AFTER

You can return to work or other activities immediately after. Results will be available in 1-5 business days. The technologist is not allowed to discuss findings with you.

An ABPM is a portable digital blood pressure monitor that you wear for 24 hours. There is a standard blood pressure cuff that is fitted to your arm and a small machine you wear on a belt or over the shoulder. It will check your blood pressure multiple times throughout the day and will store these blood pressure readings on the machine. By measuring your blood pressure multiple times throughout the day your physicians are able to assess how your blood pressure changes throughout the day and what your average blood pressure is during a 24-hour period. It can be used to verify if you have high blood pressure or to assess how well your blood pressure is controlled on the medications that you are taking.

BEFORE 

Ensure your skin is clean and free of lotions and perfumes.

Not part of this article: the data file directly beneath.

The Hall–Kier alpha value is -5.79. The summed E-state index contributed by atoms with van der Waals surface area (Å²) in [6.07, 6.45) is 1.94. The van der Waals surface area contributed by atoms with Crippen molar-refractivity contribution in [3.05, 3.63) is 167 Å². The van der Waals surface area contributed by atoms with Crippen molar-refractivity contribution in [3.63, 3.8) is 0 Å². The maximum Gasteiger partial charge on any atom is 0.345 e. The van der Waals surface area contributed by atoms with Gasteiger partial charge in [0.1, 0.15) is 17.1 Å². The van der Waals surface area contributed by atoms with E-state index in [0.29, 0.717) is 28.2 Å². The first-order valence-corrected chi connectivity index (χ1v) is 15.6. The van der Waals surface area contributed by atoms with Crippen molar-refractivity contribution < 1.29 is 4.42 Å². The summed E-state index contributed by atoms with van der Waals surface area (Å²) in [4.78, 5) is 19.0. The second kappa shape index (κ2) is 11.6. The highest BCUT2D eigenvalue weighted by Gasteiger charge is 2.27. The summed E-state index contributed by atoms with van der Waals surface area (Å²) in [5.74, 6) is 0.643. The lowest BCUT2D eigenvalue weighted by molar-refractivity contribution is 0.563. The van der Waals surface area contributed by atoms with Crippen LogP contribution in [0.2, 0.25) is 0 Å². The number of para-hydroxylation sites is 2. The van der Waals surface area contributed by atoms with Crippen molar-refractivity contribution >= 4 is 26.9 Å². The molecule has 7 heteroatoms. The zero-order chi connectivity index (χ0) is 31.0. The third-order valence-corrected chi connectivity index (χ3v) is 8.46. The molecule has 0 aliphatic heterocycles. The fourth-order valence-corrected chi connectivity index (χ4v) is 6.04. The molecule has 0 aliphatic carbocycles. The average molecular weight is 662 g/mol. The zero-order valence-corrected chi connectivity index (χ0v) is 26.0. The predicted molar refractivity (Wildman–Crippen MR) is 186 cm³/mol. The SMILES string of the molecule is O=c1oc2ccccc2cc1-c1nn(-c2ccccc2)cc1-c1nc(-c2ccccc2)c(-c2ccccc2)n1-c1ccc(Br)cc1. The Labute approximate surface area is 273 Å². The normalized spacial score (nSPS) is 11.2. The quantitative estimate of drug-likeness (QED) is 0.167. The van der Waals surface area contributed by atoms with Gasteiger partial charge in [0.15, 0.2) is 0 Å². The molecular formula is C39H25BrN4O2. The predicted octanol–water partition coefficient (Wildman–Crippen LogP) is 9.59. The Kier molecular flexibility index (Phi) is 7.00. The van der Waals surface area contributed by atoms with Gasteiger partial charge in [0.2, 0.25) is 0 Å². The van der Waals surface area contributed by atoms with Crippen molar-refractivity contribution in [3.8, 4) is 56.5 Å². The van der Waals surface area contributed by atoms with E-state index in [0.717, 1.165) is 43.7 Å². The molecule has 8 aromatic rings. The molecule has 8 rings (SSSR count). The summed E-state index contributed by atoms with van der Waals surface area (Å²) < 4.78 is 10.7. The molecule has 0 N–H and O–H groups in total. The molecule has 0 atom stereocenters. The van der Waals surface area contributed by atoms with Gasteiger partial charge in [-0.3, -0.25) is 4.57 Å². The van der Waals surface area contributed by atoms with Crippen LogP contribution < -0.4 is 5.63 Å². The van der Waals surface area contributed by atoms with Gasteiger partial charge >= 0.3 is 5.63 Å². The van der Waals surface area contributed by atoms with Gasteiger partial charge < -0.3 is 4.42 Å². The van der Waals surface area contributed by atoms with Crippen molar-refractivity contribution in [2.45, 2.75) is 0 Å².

Note: You will not be able to shower or take a bath while the cuff is on your arm. 

DURING 

The blood pressure cuff will be fitted and put on your arm at the office. The cuff will remain on your arm for the 24- hour period. You will not be able to shower or take a bath while the cuff is on your arm. The machine is small enough that you can continue to do your usual daily activities while you are wearing it. This allows your physicians to assess what your average blood pressure is on a normal day. The cuff will inflate every 15-30 minutes during the day and every 30-60 minutes at night. When the machine beeps it is about to take a reading. When this happens please sit down if possible. Keep the cuff at the level of your heart. Keep your arm steady until it is finished. After the 24-hour period you will return the cuff and the blood pressure machine to the clinic.

AFTER

You can return to work or other activities immediately after. Results will be available in 1-5 business days. The technologist is not allowed to discuss findings with you. 

Cardiology primarily focuses on the diagnosis and treatment of various diseases and disorders that affect the heart. A cardiology consultation is usually requested by your family doctor, general internist or sometimes another specialist or surgeon when he or she wishes to have a heart specialist (cardiologist) use his/her expertise to evaluate your heart.